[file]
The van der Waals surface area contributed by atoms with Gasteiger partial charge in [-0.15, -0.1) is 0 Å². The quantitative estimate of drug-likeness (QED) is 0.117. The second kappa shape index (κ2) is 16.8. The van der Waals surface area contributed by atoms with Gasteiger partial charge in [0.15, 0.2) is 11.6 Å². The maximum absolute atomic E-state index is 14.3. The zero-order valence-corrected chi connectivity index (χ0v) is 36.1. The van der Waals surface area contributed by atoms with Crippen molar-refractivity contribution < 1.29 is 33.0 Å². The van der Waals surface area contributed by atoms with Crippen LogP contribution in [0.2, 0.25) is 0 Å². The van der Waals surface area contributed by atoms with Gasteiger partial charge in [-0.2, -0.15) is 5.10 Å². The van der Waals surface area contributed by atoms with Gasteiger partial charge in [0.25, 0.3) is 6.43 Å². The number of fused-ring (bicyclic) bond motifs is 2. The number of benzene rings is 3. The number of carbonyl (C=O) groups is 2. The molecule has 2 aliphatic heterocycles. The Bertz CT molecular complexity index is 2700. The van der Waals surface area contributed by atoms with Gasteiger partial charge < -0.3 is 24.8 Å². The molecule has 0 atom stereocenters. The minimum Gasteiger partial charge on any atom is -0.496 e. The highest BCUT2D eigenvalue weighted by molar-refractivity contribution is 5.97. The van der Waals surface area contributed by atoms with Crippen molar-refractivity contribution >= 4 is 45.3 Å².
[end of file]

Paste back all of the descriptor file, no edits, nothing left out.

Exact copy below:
The van der Waals surface area contributed by atoms with Gasteiger partial charge in [-0.15, -0.1) is 0 Å². The quantitative estimate of drug-likeness (QED) is 0.117. The second kappa shape index (κ2) is 16.8. The van der Waals surface area contributed by atoms with Gasteiger partial charge in [0.15, 0.2) is 11.6 Å². The maximum absolute atomic E-state index is 14.3. The zero-order valence-corrected chi connectivity index (χ0v) is 36.1. The van der Waals surface area contributed by atoms with Crippen molar-refractivity contribution < 1.29 is 33.0 Å². The van der Waals surface area contributed by atoms with Crippen LogP contribution in [0.2, 0.25) is 0 Å². The van der Waals surface area contributed by atoms with Gasteiger partial charge in [-0.2, -0.15) is 5.10 Å². The van der Waals surface area contributed by atoms with Gasteiger partial charge in [0.25, 0.3) is 6.43 Å². The number of fused-ring (bicyclic) bond motifs is 2. The number of benzene rings is 3. The number of carbonyl (C=O) groups is 2. The molecule has 2 aliphatic heterocycles. The Bertz CT molecular complexity index is 2700. The van der Waals surface area contributed by atoms with Gasteiger partial charge < -0.3 is 24.8 Å². The molecule has 0 atom stereocenters. The minimum Gasteiger partial charge on any atom is -0.496 e. The highest BCUT2D eigenvalue weighted by molar-refractivity contribution is 5.97. The van der Waals surface area contributed by atoms with Crippen molar-refractivity contribution >= 4 is 45.3 Å².